She Was Born in Prison and Then Raised by a Single Dad – Years Later, She’s Going to Harvard on a Full Scholarship
How we begin doesn’t determine how we end.
“I was born in prison.”
It was the opening line of a powerful admissions essay for Harvard University. But it was also the beginning of Aurora Sky Castner’s life.
Eighteen years ago, Castner was born in the Galveston County jail. Her mother, who had a history of criminal activity was sentenced to an extended term just months before her birth.
Days after she was born, Castner’s bipolar father picked her up from prison and raised her as a single dad, per the Courier.
Today, she just graduated third in her class at Conroe High School and is heading to Harvard. She plans to study law.
How a Teen Who Started in Prison Ended Up at Harvard
Castner is no stranger to adversity. Born in jail, abandoned by her mother, raised by a single father struggling with his mental health, and faced with the many challenges that come with childhood trauma and living in poverty, her road hasn’t been easy.
But it’s a road she hasn’t had to travel alone.
During elementary school, her teachers recognized her potential and felt she would benefit from a community mentoring program. They linked her with CISD’s Project Mentor program which partners volunteers with students in need.
And that’s when Mona Hamby stepped in. Castner didn’t know it then, but Hamby would become one of her greatest cheerleaders and coach.
The moment Hamby met the little girl, she knew she was special. “I was given a paper about her. Her hero was Rosa Parks, her favorite food was tacos from Dairy Queen and she loved to read,” Hamby told the Houston Chronicle.
“I thought this sounds like a bright little girl.”
Hamby did more than just provide academic tutoring. She took the quiet girl under her wing and provided a much-needed respite for her overwhelmed dad. She helped Castner with day-to-day things like picking out new glasses and going for her first salon haircut.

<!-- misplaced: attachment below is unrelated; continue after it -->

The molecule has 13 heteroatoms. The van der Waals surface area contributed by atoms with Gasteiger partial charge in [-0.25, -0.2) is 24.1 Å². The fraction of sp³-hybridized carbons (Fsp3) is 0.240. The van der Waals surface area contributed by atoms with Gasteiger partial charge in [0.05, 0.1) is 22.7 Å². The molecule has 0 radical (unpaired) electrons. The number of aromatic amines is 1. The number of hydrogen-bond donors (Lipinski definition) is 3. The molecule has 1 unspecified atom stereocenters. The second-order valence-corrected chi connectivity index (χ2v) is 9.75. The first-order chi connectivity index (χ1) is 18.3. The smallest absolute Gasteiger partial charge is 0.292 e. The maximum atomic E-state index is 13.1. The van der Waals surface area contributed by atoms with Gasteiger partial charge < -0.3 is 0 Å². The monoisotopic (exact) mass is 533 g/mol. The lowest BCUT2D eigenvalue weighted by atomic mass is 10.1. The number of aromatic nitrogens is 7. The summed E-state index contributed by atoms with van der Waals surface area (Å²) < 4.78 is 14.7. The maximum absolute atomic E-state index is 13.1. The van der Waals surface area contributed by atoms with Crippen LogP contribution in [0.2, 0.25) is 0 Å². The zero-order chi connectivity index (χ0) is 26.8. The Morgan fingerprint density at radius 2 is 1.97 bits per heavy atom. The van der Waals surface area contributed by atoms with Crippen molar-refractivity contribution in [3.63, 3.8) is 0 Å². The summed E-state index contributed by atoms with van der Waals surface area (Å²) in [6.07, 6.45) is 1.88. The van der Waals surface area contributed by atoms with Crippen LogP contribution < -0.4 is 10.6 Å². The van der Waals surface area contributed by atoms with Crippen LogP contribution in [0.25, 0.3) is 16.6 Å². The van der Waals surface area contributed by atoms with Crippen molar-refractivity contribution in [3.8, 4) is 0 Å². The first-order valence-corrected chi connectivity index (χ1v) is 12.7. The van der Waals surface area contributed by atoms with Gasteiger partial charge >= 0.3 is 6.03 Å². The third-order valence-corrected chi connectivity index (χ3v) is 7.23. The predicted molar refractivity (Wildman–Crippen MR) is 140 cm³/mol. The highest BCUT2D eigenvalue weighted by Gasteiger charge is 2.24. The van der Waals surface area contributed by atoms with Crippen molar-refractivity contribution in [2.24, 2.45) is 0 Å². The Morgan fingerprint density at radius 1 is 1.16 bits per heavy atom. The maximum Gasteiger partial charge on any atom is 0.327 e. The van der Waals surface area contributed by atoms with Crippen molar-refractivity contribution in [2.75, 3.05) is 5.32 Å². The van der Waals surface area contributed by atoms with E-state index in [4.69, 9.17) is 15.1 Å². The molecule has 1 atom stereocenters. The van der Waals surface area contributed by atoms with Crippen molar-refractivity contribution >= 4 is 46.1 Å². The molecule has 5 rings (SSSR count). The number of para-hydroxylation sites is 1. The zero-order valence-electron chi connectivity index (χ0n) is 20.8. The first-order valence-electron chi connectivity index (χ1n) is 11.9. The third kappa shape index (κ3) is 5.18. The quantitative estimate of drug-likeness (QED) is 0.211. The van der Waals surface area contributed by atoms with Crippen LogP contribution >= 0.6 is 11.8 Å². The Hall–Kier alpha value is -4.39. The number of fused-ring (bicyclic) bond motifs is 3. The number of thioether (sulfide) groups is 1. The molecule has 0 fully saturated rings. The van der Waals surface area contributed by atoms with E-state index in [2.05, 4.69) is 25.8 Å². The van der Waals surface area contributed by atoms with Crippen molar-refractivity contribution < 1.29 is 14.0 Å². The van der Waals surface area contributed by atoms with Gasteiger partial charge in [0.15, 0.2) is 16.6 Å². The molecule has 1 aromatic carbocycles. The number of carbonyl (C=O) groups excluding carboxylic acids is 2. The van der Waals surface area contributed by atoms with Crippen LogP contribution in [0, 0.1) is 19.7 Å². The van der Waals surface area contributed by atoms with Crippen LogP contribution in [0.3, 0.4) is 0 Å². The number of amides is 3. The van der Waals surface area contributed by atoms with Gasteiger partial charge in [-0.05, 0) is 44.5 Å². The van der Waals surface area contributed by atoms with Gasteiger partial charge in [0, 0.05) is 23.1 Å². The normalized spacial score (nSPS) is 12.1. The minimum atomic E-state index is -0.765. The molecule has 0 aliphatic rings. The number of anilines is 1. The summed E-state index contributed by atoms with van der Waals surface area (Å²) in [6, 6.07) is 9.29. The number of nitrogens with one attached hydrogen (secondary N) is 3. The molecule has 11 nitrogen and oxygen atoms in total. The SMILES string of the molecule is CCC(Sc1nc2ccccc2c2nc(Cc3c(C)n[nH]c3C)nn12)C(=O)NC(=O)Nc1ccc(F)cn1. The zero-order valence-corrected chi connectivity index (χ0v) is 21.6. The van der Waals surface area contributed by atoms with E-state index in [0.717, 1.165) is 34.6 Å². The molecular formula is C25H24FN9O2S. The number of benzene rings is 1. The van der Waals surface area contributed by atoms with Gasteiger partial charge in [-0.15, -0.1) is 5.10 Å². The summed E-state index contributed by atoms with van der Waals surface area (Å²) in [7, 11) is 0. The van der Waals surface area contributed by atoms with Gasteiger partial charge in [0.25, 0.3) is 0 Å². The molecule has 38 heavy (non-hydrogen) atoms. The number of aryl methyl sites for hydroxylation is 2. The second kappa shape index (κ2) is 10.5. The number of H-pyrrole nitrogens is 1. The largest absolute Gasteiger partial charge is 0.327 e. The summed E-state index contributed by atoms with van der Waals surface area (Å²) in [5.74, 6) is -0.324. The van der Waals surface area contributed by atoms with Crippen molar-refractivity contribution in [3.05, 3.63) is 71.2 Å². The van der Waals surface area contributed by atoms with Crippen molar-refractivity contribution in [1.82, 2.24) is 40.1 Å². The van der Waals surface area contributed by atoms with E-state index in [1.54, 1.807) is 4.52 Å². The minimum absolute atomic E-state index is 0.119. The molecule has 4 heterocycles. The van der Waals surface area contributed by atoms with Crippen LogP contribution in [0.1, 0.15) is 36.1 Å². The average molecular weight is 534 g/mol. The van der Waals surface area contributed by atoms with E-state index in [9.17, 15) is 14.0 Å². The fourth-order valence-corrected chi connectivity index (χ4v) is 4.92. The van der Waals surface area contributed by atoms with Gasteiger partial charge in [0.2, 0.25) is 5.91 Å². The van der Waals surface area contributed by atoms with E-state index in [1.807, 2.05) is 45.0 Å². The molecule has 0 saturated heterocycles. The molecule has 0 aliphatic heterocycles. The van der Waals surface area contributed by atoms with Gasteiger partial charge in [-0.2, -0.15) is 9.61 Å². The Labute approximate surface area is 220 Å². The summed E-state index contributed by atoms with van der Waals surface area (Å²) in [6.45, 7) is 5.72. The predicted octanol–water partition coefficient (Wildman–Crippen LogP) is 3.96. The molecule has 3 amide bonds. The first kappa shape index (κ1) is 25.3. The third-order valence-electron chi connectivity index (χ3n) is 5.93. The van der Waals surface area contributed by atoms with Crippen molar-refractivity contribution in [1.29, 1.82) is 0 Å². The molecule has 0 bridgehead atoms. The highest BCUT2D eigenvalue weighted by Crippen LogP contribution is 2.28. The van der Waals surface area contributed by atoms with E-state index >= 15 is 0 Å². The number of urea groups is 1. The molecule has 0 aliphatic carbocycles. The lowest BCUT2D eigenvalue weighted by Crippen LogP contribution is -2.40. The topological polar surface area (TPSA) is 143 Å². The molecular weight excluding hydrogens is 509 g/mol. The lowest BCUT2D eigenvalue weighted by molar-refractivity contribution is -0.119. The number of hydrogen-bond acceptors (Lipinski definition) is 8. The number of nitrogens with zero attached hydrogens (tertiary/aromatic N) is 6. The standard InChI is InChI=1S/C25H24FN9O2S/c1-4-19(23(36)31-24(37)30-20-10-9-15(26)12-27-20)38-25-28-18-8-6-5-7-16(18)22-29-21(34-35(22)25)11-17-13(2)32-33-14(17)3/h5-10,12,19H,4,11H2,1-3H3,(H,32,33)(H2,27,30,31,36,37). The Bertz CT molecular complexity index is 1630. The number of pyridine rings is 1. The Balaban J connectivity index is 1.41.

“It was a very different environment than I grew up in and that’s not a bad thing,” Castner said. “Everything that Mona taught me was very valuable in the same way that everything that I went through before Mona was very valuable.”
How a Network of Supporters Made All the Difference to a Girl Born in a Prison Cell
Other community members also played a pivotal role in Castner’s life. Including a Boston University professor who helped the teen write the essay that would wow the Harvard admissions committee, and ultimately, lead to her early acceptance to the Ivy League school.
It truly does take a village.
Despite the odds stacked against her, Castner has managed to defy her origins and redefine her life. Rather than be weighted down by the socio-economic obstacles in her life, once-strangers helped to buoy her up.
She excelled at school, earning straight A’s. In high school, she enrolled in the Academy for Health and Science Professions in the hopes of realizing her dream of going to Harvard.
A dream she’s had forever.
In an Instagram post that has since been made private, Mona Hamby wrote:
“Girl set a goal to go to Harvard in elementary school despite being born in poverty. Received full scholarship to attend Harvard in 2023.”Mona Hamby via Instagram
Not only is Castner headed to Harvard, but she’s doing it on a full scholarship.
Never Imprison Your Dreams
At only 18 years old, Castner has defied societal expectations. And while she credits others with her success there’s no denying that without her strength, determination, and resilience, she wouldn’t be where she is today.
She had a dream and she pursued it relentlessly, despite the odds against her. She didn’t allow her past to dictate her future. And luckily for her, she had tremendous support along the way.
Castner is living proof that it doesn’t matter where you start. What matters is where you finish.
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- 16-Year-Old Student Accepted to Over 186 Colleges — Receives More Than $10 Million in Scholarship Offers